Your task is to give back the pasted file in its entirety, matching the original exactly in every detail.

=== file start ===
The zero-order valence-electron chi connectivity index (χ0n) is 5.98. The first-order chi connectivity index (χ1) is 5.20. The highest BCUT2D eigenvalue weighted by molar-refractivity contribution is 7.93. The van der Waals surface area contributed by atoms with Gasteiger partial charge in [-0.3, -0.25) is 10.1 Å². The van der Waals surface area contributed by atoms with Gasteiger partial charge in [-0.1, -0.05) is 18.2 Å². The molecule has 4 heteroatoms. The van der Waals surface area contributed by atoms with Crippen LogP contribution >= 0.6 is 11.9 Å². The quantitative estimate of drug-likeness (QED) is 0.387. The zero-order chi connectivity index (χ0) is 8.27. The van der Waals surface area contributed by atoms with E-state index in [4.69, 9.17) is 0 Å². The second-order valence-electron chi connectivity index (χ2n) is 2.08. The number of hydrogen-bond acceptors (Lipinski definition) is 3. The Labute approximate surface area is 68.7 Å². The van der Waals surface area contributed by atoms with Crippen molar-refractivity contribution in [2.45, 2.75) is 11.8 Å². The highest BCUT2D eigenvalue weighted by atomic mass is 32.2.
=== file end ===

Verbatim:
The zero-order valence-electron chi connectivity index (χ0n) is 5.98. The first-order chi connectivity index (χ1) is 5.20. The highest BCUT2D eigenvalue weighted by molar-refractivity contribution is 7.93. The van der Waals surface area contributed by atoms with Gasteiger partial charge in [-0.3, -0.25) is 10.1 Å². The van der Waals surface area contributed by atoms with Gasteiger partial charge in [-0.1, -0.05) is 18.2 Å². The molecule has 4 heteroatoms. The van der Waals surface area contributed by atoms with Crippen LogP contribution >= 0.6 is 11.9 Å². The quantitative estimate of drug-likeness (QED) is 0.387. The zero-order chi connectivity index (χ0) is 8.27. The van der Waals surface area contributed by atoms with E-state index in [4.69, 9.17) is 0 Å². The second-order valence-electron chi connectivity index (χ2n) is 2.08. The number of hydrogen-bond acceptors (Lipinski definition) is 3. The Labute approximate surface area is 68.7 Å². The van der Waals surface area contributed by atoms with Crippen molar-refractivity contribution in [2.45, 2.75) is 11.8 Å². The highest BCUT2D eigenvalue weighted by atomic mass is 32.2.